I’m not a big fan of scary movies. Matt loves horror films, but I just have no stomach for them. I don’t enjoy the critical stop, that moment where everything becomes still and silent and even though you know the monster or the psychopathic killer is about to spring from the shadows, you still jump six inches off your seat. Nope. Not for me. I have an active enough imagination, that I don’t need to add to it. You see, I am a worrier. I mean a champion worrier. Worry is so funny because if you worry about something and it doesn’t come to pass, your brain gets the message that it worked. A miracle. Thus, I know that the world continues to spin, comets don’t crash through our atmosphere, and there are no volcanos in Indiana because I have successfully worried them away. Or at least, I wish that were true. Anyway, that’s why I avoid horror movies. I don’t need more to worry about.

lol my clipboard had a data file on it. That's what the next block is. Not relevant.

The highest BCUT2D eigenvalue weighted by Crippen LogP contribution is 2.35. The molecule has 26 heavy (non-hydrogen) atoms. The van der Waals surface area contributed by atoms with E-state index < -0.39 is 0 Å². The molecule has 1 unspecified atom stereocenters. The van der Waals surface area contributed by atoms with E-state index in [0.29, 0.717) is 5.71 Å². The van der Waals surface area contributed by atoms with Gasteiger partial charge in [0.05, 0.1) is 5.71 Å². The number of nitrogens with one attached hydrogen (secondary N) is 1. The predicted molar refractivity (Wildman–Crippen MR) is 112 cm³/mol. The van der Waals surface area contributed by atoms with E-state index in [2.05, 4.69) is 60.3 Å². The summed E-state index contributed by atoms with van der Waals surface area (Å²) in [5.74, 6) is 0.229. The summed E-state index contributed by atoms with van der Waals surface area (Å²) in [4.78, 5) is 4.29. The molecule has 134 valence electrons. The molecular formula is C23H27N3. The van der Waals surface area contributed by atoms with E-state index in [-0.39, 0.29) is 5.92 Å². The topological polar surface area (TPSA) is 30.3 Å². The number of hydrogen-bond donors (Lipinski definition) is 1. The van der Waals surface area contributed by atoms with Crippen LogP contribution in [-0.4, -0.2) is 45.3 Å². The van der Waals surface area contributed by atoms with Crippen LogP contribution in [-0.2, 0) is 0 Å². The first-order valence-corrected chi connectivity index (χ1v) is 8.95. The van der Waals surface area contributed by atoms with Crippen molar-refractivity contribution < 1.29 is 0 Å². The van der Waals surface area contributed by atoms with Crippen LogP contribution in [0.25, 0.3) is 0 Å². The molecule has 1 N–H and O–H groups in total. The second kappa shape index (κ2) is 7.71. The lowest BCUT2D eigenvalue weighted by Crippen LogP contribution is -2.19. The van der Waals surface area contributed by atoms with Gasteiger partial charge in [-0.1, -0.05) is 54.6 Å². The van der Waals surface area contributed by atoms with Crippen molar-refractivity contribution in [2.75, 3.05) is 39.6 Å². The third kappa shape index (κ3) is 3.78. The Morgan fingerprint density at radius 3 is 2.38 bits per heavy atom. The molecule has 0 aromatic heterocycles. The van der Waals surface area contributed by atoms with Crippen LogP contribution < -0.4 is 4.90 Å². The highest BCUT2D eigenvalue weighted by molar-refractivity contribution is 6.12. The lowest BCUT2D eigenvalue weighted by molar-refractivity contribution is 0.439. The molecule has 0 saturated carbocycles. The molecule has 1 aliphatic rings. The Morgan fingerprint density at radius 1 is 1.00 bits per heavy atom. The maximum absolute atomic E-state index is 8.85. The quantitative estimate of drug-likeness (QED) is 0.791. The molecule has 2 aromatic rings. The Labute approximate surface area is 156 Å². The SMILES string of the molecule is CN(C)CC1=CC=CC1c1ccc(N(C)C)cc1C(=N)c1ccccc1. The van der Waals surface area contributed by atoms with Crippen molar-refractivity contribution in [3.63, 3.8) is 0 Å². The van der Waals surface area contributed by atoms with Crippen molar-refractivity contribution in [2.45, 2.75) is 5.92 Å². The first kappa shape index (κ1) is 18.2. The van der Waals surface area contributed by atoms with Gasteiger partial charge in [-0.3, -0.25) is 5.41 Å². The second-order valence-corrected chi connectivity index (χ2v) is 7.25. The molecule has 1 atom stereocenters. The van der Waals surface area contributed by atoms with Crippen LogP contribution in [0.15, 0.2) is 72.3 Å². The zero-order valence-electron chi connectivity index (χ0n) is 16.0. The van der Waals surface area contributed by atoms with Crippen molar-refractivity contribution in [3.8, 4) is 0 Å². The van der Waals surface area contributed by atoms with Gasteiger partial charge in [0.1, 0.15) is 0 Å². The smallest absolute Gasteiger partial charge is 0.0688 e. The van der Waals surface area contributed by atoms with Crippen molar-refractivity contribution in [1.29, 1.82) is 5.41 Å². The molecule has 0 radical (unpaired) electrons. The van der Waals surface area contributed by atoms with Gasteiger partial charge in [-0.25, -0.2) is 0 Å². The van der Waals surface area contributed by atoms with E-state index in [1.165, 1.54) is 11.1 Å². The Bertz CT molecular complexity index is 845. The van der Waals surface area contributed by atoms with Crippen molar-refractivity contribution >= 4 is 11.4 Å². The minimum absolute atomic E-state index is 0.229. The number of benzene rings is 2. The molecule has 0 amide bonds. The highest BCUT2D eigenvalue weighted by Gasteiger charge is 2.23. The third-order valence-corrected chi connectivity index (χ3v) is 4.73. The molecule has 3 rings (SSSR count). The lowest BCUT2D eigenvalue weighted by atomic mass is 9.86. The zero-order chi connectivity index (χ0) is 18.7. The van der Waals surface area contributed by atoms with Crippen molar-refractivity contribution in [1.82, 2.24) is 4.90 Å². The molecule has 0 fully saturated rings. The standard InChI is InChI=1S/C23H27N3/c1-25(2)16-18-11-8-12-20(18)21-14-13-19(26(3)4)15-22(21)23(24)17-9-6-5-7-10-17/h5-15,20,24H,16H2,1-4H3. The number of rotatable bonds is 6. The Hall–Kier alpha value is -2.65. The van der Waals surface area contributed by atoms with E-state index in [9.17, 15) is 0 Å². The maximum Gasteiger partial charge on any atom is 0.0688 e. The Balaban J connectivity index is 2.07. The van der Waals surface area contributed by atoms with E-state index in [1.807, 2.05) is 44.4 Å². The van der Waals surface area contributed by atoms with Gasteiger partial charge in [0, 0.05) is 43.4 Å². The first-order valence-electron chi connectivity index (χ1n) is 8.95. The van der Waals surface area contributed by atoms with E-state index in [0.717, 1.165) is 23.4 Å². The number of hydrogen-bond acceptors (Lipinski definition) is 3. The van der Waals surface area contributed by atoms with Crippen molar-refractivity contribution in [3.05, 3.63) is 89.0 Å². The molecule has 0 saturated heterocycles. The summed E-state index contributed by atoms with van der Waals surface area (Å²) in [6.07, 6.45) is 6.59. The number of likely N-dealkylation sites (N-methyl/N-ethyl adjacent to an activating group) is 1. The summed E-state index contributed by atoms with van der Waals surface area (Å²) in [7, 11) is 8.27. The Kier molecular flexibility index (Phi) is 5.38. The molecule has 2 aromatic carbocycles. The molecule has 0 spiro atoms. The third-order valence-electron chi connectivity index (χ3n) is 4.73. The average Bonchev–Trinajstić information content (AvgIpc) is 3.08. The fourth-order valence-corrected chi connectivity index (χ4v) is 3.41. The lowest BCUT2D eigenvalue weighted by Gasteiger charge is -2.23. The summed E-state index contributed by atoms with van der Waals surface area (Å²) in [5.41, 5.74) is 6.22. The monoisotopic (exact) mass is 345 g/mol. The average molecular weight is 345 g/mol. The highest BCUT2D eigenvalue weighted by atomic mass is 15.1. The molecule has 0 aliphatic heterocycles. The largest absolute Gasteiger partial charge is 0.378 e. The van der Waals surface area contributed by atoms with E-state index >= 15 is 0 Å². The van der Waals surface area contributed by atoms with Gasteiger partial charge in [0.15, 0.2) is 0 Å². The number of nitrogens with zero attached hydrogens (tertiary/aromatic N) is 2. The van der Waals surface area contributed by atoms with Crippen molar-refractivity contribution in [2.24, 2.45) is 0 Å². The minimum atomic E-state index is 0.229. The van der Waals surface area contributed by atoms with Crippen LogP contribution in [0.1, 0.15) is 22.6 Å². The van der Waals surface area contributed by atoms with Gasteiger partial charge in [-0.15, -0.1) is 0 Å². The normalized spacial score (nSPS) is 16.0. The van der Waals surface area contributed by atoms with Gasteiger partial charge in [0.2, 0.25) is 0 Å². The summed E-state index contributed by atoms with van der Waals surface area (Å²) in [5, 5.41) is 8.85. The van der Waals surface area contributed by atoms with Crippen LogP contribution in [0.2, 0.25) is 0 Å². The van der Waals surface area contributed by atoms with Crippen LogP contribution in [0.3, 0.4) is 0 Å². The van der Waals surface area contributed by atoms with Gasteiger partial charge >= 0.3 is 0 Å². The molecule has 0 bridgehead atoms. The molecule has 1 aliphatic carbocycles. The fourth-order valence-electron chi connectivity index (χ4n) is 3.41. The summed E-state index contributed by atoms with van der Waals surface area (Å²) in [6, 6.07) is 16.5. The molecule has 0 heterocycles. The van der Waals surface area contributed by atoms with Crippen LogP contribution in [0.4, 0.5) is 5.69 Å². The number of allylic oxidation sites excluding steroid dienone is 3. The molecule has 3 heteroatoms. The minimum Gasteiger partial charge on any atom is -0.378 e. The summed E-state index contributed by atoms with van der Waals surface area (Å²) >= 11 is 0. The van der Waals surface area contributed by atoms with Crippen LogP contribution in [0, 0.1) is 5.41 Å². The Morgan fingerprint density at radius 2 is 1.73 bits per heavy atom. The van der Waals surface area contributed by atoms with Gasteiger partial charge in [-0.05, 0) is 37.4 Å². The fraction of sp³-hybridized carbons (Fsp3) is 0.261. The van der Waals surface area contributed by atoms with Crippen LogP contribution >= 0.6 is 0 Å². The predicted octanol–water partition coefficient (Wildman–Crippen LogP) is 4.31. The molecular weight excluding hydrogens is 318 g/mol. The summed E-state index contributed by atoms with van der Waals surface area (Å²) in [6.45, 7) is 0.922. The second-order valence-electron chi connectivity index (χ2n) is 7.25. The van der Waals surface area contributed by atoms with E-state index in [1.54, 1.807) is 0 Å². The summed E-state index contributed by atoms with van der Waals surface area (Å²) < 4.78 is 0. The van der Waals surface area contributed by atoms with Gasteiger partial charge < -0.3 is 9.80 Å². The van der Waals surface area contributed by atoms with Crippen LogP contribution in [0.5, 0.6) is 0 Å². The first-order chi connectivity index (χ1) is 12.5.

The truth, of course, is that we are often afraid, whether we indulge in horror films or not. Fear makes money – not just in the movies, but in newspapers, cable tv, true crime podcasts. We allow ourselves to be constantly bombarded with the worst of humanity. We’re convinced that there are neighborhoods where we might killed simply by driving there, gas stations where our children might be abducted simply by stopping there, people who threaten us simply by the way they look. We consume a steady diet of fear. We are afraid of one another. We are afraid of breaking the few frayed threads that are barely holding us – barely holding our society – together. We are afraid of falling apart. We are afraid we will say the wrong thing. We are afraid we will be found lacking. In the midst of all the reason we have to be afraid, God who is love gives us the courage to act when fear might say otherwise.